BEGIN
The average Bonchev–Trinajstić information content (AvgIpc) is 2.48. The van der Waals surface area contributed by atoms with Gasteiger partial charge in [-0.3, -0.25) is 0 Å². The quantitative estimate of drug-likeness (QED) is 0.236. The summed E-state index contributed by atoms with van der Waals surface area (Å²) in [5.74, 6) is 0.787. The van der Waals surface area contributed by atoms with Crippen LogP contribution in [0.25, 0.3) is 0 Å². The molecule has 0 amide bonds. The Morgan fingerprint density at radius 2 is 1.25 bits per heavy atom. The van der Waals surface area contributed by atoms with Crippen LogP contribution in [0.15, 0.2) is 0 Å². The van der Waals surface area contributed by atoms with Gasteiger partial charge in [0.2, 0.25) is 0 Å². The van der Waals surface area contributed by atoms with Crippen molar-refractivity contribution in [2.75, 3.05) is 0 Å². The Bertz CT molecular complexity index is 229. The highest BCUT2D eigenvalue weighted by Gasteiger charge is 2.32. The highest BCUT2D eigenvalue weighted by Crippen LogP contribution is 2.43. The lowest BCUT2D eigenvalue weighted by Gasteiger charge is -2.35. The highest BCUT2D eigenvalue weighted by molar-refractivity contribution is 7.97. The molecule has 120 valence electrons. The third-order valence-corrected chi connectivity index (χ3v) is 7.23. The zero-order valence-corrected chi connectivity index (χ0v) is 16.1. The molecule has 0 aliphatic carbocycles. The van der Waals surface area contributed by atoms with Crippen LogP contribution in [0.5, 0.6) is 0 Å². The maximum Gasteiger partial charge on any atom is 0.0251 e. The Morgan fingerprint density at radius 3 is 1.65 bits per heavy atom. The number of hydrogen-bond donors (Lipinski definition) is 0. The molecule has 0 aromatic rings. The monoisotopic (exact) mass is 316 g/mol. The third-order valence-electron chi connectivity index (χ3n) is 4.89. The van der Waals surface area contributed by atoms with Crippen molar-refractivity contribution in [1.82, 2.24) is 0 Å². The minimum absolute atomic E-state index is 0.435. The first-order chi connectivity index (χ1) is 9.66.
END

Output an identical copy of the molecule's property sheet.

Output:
The average Bonchev–Trinajstić information content (AvgIpc) is 2.48. The van der Waals surface area contributed by atoms with Gasteiger partial charge in [-0.3, -0.25) is 0 Å². The quantitative estimate of drug-likeness (QED) is 0.236. The summed E-state index contributed by atoms with van der Waals surface area (Å²) in [5.74, 6) is 0.787. The van der Waals surface area contributed by atoms with Crippen LogP contribution in [0.25, 0.3) is 0 Å². The molecule has 0 amide bonds. The Morgan fingerprint density at radius 2 is 1.25 bits per heavy atom. The van der Waals surface area contributed by atoms with Crippen LogP contribution in [0.15, 0.2) is 0 Å². The van der Waals surface area contributed by atoms with Gasteiger partial charge in [0.2, 0.25) is 0 Å². The van der Waals surface area contributed by atoms with Crippen molar-refractivity contribution in [2.75, 3.05) is 0 Å². The Bertz CT molecular complexity index is 229. The highest BCUT2D eigenvalue weighted by Gasteiger charge is 2.32. The highest BCUT2D eigenvalue weighted by Crippen LogP contribution is 2.43. The lowest BCUT2D eigenvalue weighted by Gasteiger charge is -2.35. The highest BCUT2D eigenvalue weighted by molar-refractivity contribution is 7.97. The molecule has 120 valence electrons. The third-order valence-corrected chi connectivity index (χ3v) is 7.23. The zero-order valence-corrected chi connectivity index (χ0v) is 16.1. The molecule has 0 aliphatic carbocycles. The van der Waals surface area contributed by atoms with Crippen LogP contribution in [0.5, 0.6) is 0 Å². The maximum Gasteiger partial charge on any atom is 0.0251 e. The Morgan fingerprint density at radius 3 is 1.65 bits per heavy atom. The number of hydrogen-bond donors (Lipinski definition) is 0. The molecule has 0 aromatic rings. The monoisotopic (exact) mass is 316 g/mol. The third-order valence-electron chi connectivity index (χ3n) is 4.89. The van der Waals surface area contributed by atoms with Crippen molar-refractivity contribution in [1.82, 2.24) is 0 Å². The minimum absolute atomic E-state index is 0.435. The first-order chi connectivity index (χ1) is 9.66.